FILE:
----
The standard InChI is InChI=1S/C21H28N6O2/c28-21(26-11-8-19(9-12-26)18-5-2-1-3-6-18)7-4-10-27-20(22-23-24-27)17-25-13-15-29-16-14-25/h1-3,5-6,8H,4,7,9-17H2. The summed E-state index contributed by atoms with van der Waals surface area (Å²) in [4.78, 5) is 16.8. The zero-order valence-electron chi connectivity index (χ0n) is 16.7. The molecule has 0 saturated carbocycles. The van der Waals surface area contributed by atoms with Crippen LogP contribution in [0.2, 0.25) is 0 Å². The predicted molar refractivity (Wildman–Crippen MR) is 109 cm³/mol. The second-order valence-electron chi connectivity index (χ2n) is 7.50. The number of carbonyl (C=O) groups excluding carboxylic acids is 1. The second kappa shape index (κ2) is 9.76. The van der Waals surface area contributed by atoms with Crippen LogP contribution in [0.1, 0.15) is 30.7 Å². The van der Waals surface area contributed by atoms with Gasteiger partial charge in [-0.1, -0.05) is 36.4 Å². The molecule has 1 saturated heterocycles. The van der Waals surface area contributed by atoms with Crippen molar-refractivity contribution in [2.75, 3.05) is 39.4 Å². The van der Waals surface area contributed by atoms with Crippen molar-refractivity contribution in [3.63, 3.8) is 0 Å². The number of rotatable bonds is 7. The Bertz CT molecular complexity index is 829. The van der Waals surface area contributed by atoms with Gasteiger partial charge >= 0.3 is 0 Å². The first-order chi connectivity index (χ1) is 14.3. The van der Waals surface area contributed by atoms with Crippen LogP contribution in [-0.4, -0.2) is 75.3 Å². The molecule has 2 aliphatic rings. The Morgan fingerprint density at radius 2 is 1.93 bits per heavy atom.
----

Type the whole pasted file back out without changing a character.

The standard InChI is InChI=1S/C21H28N6O2/c28-21(26-11-8-19(9-12-26)18-5-2-1-3-6-18)7-4-10-27-20(22-23-24-27)17-25-13-15-29-16-14-25/h1-3,5-6,8H,4,7,9-17H2. The summed E-state index contributed by atoms with van der Waals surface area (Å²) in [4.78, 5) is 16.8. The zero-order valence-electron chi connectivity index (χ0n) is 16.7. The molecule has 0 saturated carbocycles. The van der Waals surface area contributed by atoms with Crippen LogP contribution in [0.2, 0.25) is 0 Å². The predicted molar refractivity (Wildman–Crippen MR) is 109 cm³/mol. The second-order valence-electron chi connectivity index (χ2n) is 7.50. The number of carbonyl (C=O) groups excluding carboxylic acids is 1. The second kappa shape index (κ2) is 9.76. The van der Waals surface area contributed by atoms with Crippen LogP contribution in [0.1, 0.15) is 30.7 Å². The van der Waals surface area contributed by atoms with Gasteiger partial charge in [-0.1, -0.05) is 36.4 Å². The molecule has 1 saturated heterocycles. The van der Waals surface area contributed by atoms with Crippen molar-refractivity contribution in [2.75, 3.05) is 39.4 Å². The van der Waals surface area contributed by atoms with Crippen molar-refractivity contribution in [3.63, 3.8) is 0 Å². The number of rotatable bonds is 7. The Bertz CT molecular complexity index is 829. The van der Waals surface area contributed by atoms with Gasteiger partial charge >= 0.3 is 0 Å². The first-order chi connectivity index (χ1) is 14.3. The van der Waals surface area contributed by atoms with Crippen LogP contribution in [-0.4, -0.2) is 75.3 Å². The molecule has 2 aliphatic rings. The Morgan fingerprint density at radius 2 is 1.93 bits per heavy atom.